Jeffrey W. Almond
Most infections are inapparent. Some picornaviruses cause mild illnesses; a few serotypes give rise to serious conditions of the central nervous system, heart, skeletal muscles, and liver. These varied manifestations are presented under each of the five genera.
The picornavirus virion is an icosahedral, nonenveloped, small (22 to 30 nm) particle. The capsid proteins encase a sense RNA strand consisting of approximately 7,500 nucleotides. The RNA carries a covalently bound noncapsid viral protein (VPg) at its 5' end and a polyadenylated tail at its 3' end.
Classification and Antigenic Types
Classification is based on morphology, physicochemical and biologic properties, antigenic structures, genomic sequence and mode of replication. The family PICORNAVIRIDAE comprises five genera, namely, enteroviruses, rhinoviruses, hepatoviruses, cardioviruses, and aphthoviruses.
The enteroviruses are subdivided into human polioviruses (1-3); human coxsackieviruses A1-22, 24 (CA1-22 and CA24, CA23 = echovirus 9); human coxsackieviruses (B1-6 (CB1-6); human echoviruses 1-7, 9, 11-27, 29-33 (E1-7, 9, 11-27, 29-33; E8=E1; E10 = Reovirus; E28 = Rhinovirus 1A and E34 = CA24 prime strain); human enterovirus 68-71 (EV68-71); vilyuish virus; simian enteroviruses 1-18 (SEV1-18); porcine enteroviruses 1-11 (PEV1-11); bovine enteroviruses 1-2 (BEV1-2).
Picornaviruses multiply in the cytoplasm, and their RNA acts as a messenger to synthesize viral macromolecules. Viral RNA replicates in complexes associated with cytoplasmic membranes via two distinct, partially double-stranded RNAs - the "replicative intermediates." One complex uses the sense RNA strand, and the other uses the antisense RNA strand as template.
Enterovirus can replicate in epithelium of the nasopharynx and regional lymphoid tissue, conjunctiva, intestines, mesenteric nodes, and the reticuloendothelial system. Viremia may cause virus transfer to the spinal cord, brain, meninges, heart, liver, and skin. Some chronic enterovirus infections result in postviral fatigue syndrome. Rhinoviruses infect and replicate mainly in nasopharyngeal epithelium and regional lymph nodes. Hepatitis A virus replicates in the intestinal epithelium, viremia transports the virus to the liver where secondary virus multiplication in the hepatocytes and Kupffer cells results in infectious hepatitis A.
Interferon and virus-specific IgA, IgM, and IgG antibodies are important in host defense. Neutralizing antibody confers serotype-specific immunity.
Picornaviruses are widely prevalent. Enteroviruses are transmitted by the fecal-oral route, via salivary and respiratory droplets, and in some cases via conjunctival secretions and skin lesion exudates. Cockroaches and flies may be vectors. Rhinoviruses are transmitted by saliva, respiratory discharge, and contaminated inanimate objects. Immunity is serotype specific.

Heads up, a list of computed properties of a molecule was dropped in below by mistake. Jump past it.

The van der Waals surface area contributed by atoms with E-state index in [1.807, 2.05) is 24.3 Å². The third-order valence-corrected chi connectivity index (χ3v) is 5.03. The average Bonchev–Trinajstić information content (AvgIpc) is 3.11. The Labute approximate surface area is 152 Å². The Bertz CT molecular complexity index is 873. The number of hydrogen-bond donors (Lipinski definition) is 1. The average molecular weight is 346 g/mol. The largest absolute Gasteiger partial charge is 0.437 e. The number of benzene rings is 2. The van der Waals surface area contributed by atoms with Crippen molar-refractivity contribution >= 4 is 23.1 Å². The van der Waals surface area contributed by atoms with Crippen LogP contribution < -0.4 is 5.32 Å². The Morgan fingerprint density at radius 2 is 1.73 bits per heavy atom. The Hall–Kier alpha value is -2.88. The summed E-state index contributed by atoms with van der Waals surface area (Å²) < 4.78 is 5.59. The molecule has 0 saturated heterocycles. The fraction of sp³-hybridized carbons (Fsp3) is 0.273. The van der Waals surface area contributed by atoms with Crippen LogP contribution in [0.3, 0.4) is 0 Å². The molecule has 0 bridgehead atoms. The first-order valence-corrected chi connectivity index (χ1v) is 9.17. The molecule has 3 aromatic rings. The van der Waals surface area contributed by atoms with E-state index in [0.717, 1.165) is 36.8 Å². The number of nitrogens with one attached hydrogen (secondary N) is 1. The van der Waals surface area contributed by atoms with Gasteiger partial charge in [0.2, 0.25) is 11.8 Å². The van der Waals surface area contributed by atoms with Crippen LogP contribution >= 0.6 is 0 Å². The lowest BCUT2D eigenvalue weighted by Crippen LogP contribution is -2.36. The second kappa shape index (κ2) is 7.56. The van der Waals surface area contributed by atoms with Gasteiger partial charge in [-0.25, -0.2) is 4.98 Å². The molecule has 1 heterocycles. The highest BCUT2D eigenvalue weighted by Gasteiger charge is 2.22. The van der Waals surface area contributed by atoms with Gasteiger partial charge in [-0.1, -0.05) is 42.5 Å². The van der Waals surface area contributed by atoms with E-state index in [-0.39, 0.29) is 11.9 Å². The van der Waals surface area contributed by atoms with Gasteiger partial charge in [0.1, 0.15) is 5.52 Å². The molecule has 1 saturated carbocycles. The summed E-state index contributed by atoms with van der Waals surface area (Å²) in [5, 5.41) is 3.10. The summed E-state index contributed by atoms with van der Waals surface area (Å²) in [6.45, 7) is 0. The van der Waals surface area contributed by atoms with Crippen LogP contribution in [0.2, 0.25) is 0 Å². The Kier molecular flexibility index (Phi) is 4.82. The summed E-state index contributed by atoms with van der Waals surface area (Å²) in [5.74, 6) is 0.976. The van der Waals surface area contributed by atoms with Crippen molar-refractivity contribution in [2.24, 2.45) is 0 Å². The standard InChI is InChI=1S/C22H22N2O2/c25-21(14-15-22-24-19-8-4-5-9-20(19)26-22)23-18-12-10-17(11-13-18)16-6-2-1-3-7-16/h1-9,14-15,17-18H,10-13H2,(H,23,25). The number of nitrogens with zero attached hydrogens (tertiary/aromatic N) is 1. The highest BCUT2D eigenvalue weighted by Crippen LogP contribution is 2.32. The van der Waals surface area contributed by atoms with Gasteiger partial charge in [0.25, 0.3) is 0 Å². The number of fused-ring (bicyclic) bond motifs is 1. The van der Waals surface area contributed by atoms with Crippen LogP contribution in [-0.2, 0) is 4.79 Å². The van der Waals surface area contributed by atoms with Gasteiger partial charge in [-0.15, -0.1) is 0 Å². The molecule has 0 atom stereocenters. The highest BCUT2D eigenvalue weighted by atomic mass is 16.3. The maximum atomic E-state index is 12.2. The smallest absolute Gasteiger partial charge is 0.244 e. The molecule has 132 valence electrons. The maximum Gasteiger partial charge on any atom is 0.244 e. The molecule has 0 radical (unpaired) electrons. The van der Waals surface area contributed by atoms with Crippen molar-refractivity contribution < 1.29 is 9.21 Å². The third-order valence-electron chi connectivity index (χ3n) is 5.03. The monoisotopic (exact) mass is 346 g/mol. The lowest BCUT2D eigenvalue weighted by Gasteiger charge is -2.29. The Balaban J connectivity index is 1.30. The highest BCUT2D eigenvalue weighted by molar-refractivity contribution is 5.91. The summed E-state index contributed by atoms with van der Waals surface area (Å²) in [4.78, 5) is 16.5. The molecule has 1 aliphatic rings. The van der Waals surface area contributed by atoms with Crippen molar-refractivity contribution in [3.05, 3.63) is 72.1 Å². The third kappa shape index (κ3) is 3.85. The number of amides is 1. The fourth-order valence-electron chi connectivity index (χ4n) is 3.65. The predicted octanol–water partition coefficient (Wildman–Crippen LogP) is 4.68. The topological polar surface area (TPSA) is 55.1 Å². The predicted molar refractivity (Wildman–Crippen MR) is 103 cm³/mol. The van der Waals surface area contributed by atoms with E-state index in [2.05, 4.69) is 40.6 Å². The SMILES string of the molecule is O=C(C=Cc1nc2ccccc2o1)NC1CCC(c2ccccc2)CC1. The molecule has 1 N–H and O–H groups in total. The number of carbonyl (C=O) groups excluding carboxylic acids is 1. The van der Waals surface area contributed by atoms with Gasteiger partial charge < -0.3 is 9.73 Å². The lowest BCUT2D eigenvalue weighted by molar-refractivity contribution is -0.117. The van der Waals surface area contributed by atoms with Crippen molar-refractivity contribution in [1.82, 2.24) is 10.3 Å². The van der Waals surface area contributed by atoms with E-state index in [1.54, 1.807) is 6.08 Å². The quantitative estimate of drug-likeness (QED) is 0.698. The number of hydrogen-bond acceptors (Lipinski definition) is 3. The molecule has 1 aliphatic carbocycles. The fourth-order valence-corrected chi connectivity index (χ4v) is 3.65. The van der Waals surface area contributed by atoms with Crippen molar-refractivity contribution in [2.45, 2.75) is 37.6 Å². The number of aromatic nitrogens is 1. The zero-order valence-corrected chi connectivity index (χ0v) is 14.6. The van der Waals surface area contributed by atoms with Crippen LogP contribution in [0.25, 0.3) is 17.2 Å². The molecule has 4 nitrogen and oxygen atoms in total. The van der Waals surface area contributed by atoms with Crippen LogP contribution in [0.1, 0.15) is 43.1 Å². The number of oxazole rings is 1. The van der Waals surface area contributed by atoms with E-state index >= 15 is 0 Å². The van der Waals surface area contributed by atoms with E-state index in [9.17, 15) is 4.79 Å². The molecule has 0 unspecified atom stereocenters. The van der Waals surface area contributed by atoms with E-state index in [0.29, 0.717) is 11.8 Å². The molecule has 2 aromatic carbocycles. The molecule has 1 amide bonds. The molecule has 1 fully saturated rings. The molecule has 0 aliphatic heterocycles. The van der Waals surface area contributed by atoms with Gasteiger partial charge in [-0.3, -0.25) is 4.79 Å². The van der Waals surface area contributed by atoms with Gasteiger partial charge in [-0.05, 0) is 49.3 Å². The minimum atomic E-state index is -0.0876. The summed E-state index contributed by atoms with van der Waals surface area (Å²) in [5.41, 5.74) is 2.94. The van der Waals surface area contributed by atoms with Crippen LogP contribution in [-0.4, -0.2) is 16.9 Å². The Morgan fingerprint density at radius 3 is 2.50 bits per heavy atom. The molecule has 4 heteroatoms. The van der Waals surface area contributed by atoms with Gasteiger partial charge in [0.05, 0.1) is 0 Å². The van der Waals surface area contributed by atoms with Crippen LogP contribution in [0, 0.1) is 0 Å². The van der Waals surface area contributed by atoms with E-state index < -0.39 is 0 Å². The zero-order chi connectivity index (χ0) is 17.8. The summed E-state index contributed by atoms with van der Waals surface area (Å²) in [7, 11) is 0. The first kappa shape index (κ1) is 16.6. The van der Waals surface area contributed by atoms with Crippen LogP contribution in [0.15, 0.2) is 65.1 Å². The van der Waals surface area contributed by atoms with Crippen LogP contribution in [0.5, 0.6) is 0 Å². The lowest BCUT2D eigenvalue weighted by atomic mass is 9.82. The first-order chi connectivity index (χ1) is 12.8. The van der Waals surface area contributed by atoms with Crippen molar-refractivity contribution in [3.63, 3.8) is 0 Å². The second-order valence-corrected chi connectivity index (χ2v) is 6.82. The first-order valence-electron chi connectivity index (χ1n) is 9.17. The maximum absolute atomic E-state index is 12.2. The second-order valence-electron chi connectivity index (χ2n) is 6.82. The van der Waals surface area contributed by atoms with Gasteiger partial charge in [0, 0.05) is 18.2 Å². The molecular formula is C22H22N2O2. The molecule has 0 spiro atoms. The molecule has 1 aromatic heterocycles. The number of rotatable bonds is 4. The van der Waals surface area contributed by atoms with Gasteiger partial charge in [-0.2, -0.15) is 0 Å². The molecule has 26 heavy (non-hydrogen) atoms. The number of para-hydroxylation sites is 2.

Viruses must be isolated and identified in the clinical laboratory. Serology is used to confirm the virus as the cause of infection and for the assessment of immune status.
Poliomyelitis can be prevented by Salk-type (inactivated) and Sabin-type (live) attenuated poliovirus vaccines. Hepatitis A can be prevented by inactivated hepatitis A vaccine (Havrix). Control can be achieved via public education on transmission modes and personal hygiene. Adequate sewage disposal and uncontaminated water supplies are critical for prevention of enteroviral infections. There is no specific therapy.
Poliovirus has tropism for epithelial cells of the alimentary tract and cells of the central nervous system. Infection is asymptomatic or causes a mild, undifferentiated febrile illness. Spinal and bulbar poliomyelitis occasionally occurs. Paralytic poliomyelitis is not always preceded by minor illness. Paralysis is usually irreversible, and there is residual paralysis for life. All three poliovirus serotypes (1 to 3) can give rise to paralytic poliomyelitis.
Most infections are inapparent or mild. Rashes and vesicular lesions are most commonly caused by group A coxsackieviruses and pleurodynia and viral pericarditis/myocarditis by group B coxsackieviruses. The coxsackievirus A24 variant causes epidemic and pandemic outbreaks of acute hemorrhagic conjunctivitis. Occasionally, coxsackieviruses are associated with paralytic and encephalitic diseases. Coxsackieviruses are characterized by their pathogenicity for suckling mice. They are classified by antibody neutralization tests as coxsackievirus group A (A1 to A24) and coxsackievirus group B (B1 to B6).
Echoviruses have been associated with febrile and respiratory illnesses, aseptic meningitis, rash, occasional conjunctivitis, and paralytic diseases.
Enterovirus types 68 and 69 cause respiratory illnesses; type 70 causes acute hemorrhagic conjunctivitis and occasionally polio-like radiculomyelitis; type 71 can cause meningitis, encephalitis and outbreaks of hand-foot-mouth disease with or without encephalitis.
Rhinoviruses cause mainly respiratory infections including the common cold. There are to date 115 serotypes. Immunity is type specific.
There is only one serotype of Hepatitis A virus. This virus causes gastroenteritis infections and hepatitis A.